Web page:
"We have to ensure that the [education] system is operating at its best today. We need to ensure that it's operating at its best five, 10, 15 years from now." -- Then-education minister Christy Clark, Jan. 26, 2002
When students across British Columbia are out of class this week and possibly beyond due to rotating strikes by teachers, ask this question: Who's been in charge for the past 13 years?
When the provincial negotiator says teachers will soon be locked out, their pay cut by 10 per cent, bonus offers rescinded, and told not to work more than 45 minutes before and after classes, ask who called the shots?
When graduation ceremonies, extracurricular activities, exams and summer school are all put at risk, when parents scramble to find care for their children, ask who let the important relationship with teachers get so out of hand for so long?
After multiple courts have ruled the B.C. government broke the law, bargained in bad faith and deliberately attempted to provoke a strike in 2011 for political gain, ask who is accountable for that?
The answer is obvious: Premier Christy Clark and the BC Liberal government.
Years of broken promises
This isn't a simple case of incompetence or negligence on the job. No, the BC Liberals have deliberately sabotaged teachers since then-premier Gordon Campbell appointed Clark as education minister from 2001 to 2004.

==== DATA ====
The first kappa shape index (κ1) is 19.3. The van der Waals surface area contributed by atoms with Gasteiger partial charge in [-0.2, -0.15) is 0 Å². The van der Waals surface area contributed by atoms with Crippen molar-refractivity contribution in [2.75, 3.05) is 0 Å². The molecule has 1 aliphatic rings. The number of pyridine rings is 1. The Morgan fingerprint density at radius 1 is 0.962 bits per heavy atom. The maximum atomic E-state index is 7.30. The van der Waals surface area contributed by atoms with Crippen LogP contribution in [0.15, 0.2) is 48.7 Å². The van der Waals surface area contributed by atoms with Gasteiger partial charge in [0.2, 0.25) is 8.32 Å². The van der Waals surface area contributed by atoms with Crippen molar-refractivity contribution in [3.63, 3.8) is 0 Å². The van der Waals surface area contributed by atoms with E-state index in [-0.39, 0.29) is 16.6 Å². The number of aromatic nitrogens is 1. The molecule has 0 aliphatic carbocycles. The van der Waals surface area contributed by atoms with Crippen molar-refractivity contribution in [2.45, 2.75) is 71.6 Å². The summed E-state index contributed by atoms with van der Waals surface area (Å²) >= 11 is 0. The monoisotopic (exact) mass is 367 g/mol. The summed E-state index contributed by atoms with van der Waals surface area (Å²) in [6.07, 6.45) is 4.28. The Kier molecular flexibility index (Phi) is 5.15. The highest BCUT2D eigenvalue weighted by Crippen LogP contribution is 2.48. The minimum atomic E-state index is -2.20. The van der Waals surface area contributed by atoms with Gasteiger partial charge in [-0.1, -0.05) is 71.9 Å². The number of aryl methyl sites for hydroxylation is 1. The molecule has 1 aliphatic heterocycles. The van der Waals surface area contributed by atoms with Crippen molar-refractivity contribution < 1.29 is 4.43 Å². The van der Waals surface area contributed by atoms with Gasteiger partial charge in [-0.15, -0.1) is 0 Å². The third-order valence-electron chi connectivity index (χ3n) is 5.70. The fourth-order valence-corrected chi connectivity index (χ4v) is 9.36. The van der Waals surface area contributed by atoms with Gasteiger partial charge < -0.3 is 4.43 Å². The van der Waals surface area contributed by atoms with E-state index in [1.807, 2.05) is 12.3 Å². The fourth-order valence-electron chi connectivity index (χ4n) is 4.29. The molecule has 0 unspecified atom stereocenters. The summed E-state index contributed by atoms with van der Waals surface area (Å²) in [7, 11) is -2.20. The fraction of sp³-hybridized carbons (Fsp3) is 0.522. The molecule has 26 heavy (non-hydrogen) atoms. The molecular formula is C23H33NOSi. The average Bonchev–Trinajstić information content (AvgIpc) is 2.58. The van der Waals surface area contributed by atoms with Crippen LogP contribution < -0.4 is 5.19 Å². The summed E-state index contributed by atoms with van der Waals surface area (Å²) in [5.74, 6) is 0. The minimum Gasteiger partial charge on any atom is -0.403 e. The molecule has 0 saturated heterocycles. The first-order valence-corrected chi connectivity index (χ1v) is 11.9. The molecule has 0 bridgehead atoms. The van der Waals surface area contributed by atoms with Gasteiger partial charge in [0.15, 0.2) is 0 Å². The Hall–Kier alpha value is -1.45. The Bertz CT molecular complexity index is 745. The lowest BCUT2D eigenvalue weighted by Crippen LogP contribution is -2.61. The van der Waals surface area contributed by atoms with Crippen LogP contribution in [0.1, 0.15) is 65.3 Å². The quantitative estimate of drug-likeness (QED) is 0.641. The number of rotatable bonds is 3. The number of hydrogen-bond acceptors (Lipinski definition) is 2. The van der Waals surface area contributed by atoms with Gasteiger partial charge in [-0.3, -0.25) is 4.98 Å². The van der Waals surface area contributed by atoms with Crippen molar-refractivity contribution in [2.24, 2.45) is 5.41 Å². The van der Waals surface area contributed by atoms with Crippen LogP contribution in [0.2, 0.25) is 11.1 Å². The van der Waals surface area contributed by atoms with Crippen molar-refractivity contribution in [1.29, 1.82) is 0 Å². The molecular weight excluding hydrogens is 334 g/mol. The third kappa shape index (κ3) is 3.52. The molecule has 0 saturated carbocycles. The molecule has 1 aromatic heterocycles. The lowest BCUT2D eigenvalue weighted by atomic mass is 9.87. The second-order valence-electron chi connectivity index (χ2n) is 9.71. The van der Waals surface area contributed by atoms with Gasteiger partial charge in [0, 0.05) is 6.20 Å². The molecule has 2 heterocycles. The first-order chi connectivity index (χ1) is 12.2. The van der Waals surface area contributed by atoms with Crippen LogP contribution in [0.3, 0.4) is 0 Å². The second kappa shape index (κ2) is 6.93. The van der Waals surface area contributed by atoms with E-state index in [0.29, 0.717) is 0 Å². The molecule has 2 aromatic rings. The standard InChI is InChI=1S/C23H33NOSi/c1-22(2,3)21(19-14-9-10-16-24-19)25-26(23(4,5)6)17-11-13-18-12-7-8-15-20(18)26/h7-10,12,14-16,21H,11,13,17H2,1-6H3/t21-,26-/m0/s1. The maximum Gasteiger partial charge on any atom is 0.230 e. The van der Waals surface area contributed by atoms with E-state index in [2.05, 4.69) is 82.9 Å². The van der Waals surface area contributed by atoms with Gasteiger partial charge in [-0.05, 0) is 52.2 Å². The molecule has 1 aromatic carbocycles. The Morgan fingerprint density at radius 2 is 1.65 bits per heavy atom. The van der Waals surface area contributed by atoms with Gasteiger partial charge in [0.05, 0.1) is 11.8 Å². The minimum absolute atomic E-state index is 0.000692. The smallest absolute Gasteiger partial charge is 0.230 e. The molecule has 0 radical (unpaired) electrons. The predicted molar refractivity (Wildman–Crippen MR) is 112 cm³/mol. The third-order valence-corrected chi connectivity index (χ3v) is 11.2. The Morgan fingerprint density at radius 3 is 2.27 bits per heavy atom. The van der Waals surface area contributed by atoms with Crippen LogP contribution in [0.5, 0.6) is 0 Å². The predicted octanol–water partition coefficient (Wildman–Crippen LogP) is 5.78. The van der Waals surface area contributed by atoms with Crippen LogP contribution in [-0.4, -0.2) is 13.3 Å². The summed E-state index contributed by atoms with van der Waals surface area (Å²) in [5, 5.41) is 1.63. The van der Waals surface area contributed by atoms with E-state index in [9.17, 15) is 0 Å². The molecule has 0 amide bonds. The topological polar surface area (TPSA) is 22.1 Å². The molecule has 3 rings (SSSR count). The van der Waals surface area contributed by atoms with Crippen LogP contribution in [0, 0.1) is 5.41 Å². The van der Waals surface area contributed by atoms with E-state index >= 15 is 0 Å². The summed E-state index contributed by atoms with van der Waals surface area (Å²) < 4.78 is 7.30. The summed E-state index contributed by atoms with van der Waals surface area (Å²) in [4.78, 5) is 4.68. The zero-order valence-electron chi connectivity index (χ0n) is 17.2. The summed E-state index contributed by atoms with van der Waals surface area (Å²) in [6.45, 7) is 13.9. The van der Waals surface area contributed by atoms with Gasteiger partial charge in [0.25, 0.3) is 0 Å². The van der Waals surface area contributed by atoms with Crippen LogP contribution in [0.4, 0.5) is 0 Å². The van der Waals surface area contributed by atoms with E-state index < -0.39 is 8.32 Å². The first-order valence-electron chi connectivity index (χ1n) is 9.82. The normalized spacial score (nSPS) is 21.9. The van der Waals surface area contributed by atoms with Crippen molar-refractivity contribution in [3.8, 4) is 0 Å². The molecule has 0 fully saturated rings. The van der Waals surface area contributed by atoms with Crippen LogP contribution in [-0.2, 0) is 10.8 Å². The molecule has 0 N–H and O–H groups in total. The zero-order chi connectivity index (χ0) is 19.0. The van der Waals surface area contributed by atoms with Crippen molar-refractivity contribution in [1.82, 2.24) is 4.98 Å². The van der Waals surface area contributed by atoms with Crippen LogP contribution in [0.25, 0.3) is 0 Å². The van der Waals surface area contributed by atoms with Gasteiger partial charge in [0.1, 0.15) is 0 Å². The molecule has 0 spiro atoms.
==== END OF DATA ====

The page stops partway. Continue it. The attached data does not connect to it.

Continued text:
In 2002, Clark introduced legislation she wrongly said would fix education for years to come.
"I have said many times, and I've said it today, that I know teachers care about children. I know that's why they choose to do their jobs, because they care about imparting knowledge to children," Clark told the Legislature on Jan. 26, 2002 in debating Bill 28, the Orwellian-named Public Education Flexibility and Choice Act -- legislation with several sections later struck down as unconstitutional in 2011 by the B.C. Supreme Court.
"That's why I, as well as students and their parents, am concerned about the threat of walkouts and continued withdrawal of extracurricular activities," Clark concluded.
Sound familiar, 12 years later? Clark has been premier since 2011, yet here we are today with a still-broken system, walkouts and lockouts.
Unfortunately, the current dispute is no aberration on the BC Liberal government's part -- it is the logical conclusion of 13 years of damaging, instead of building, a working relationship with people who play the second most important role in raising our kids after parents: their teachers.
Union also at fault
Does the BC Teachers' Federation also bear some blame? Yes, it surely does.
The union does not appear to have significantly addressed its dysfunctional relationship with the province outside of the bargaining period, when the pressure is off.
But it isn't teachers and their union that write the laws, then break them over and over. They don't underfund education and cut special needs teachers or school librarians. They don't increase class sizes and they don't determine class composition.
No, that's what Christy Clark's government does, repeatedly, and it should be held accountable for a failing performance.